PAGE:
Getting a Clearer View of the Stars—With Statistics
Luhuan Wu came to Columbia in 2018 to study data science. Four years later, she’s nearly half way through Columbia’s PhD program in statistics. What prompted the change? A seminar taught by a statistics professor on deep generative models, the technology behind deepfakes that can transform a selfie into a Renaissance-style portrait. The only child of civil servants, Wu was drawn to numbers at an early age, majoring in mathematics at Nanjing University before coming to Columbia for her master’s in data science. Columbia News spoke to her about her research, her favorite concept in stats, and more.
What was it about generative models that caught your interest?
I realized that with statistics and modern AI, we could go beyond predicting stock prices or running a hypothesis test. We could build a model to understand how the world works. Cool applications of deep generative models, or GANs, and variational autoencoders, or VAEs, include generating vivid, almost surreal, images and discovering new molecules. It’s a field with so many unknowns to explore.
What drew you to mathematics?
I like how counterintuitive mathematics can be. I watched my first math professor in college construct a cantor set, which is a mathematical object of infinite size, zero length, and fractional dimensions. You construct it by manipulating infinite numbers between 0 and 1. At that moment, my math professor seemed like a magician, revealing a concept that’s common in mathematics but doesn’t exist in the real world. It made me want to learn more.
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Your first project was in neuroscience. Tell us about it.
I built a generative model to explain maternal behavior in mice. I was able to generate short-term behavioral sequences that looked realistic, but I couldn’t generate longer term sequences with solid scientific interpretations. I worked on this project for half a year without any publications.
What made you keep going? Advice for other young researchers struggling with failing experiments?
My advice is to remember that every research gets stuck. That’s why it’s called research. I switched to an astronomy project that produced results and a second project with applications for modeling the gut microbiome. That built up my confidence. Sometimes it just takes longer to find the right project. Give yourself time and patience to try new things.
You spent the first year of your PhD program at home, in China. What was that like?
Physically, the hardest part was dealing with the 12-hour time difference. I either stayed up very late or got up early for classes and meetings. Emotionally, the biggest challenge was staying positive and motivated amid so much uncertainty. I wasn’t sure when the pandemic would be over and I could return to campus. At one point I thought I might finish my entire PhD at home.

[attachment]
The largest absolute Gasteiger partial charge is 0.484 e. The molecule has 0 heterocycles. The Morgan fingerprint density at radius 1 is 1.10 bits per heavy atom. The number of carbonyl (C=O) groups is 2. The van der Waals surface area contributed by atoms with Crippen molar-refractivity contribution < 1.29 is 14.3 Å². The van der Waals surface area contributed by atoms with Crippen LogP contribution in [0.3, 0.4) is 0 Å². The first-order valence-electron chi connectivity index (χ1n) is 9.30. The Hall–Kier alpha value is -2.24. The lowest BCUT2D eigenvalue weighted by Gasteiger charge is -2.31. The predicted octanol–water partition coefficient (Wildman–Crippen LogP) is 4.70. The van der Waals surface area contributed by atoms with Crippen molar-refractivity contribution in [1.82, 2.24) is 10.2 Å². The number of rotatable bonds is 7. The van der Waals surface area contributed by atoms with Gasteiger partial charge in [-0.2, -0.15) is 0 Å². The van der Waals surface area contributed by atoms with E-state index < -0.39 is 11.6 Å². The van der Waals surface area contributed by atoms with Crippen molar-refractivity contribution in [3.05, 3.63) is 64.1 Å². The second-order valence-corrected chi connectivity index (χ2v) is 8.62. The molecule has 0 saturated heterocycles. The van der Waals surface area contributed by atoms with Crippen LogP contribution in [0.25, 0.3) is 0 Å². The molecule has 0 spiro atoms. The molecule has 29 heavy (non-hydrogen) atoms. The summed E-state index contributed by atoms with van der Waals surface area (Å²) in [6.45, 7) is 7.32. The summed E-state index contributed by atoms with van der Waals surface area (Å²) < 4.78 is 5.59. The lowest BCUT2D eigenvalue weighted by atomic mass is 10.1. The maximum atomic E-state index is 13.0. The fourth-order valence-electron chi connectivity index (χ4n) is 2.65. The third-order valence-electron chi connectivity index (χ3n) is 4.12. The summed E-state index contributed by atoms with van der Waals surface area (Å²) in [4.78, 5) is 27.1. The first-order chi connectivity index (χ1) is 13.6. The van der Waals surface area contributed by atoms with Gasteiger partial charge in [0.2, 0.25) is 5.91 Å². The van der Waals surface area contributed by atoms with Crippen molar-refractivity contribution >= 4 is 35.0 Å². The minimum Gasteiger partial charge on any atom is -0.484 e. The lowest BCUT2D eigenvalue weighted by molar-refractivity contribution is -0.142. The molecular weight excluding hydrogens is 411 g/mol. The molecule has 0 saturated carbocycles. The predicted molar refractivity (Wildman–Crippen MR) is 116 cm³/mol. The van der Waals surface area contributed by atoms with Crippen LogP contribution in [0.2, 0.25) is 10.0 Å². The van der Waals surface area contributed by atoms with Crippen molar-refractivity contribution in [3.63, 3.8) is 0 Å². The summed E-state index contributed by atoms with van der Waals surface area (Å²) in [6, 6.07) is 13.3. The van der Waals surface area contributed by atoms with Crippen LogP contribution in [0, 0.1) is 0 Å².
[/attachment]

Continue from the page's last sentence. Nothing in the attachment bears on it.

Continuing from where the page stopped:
You’re currently creating a dust density map of the Milky Way. Why?
Our galaxy is full of dust particles that get in the way of astronomical observations by making the stars appear dimmer and red-shifted, or farther away, than they actually are. In a collaboration with the Flatiron Institute, our goal is to build a dust density map of the Milky Way that will allow astronomers to correct their measurements with higher precision. The biggest challenge is scaling up the algorithm so it can work on millions of star observations at high resolution. We’re leveraging algebraic structures and novel numerical techniques to make more efficient computations.
What's the coolest thing you've learned about astronomy so far?
How ancient starlight actually is. I was once looking at some star observations 5 kilo-parsecs from Earth, which is about 16,000 light-years away. I couldn’t believe how far away in time and space that data was. When I mentioned this to my collaborator, she calmly told me that traveling across 16,000 light years is only a second in the span of the universe. I came to realize how short human history is by comparison.
What's your favorite concept in stats?
The manifold hypothesis, which says that high-dimensional data exist in low-dimensional space. I like this idea because it provides a way of simplifying a chaotic world. No matter how complex a dataset, a simple pattern can be found with the help of statistics and machine learning. Take the popular personality test, the Myers Briggs. There are billions of people in the world, but according to the Myer Briggs they all fit into 16 basic personality types.
Of all the places you’ve traveled, what was your favorite?
I traveled to Iceland over spring break with my boyfriend and made this video to share with family and friends. The landscape is like no other place in the world. I was awed by the waterfalls, glaciers, basalt columns, and endless fields of lava. Despite the harsh weather and isolated geography, the Icelanders I met seemed very hard-working and positive.
Impressive footage! What’s your secret?
Drones … and patience. It would be sunny one minute, then rainy, snowy, and windy the next. We tried to fly a pair of drones around Kirkjufell, which gets its name from its church-steeple-like shape. When we arrived, it was snowing heavily, so we headed to the hotel. But 10 minutes later, the weather turned sunny again so we returned to Kirkjufell. But then it started to snow! On our third try, we finally got to fly our drones.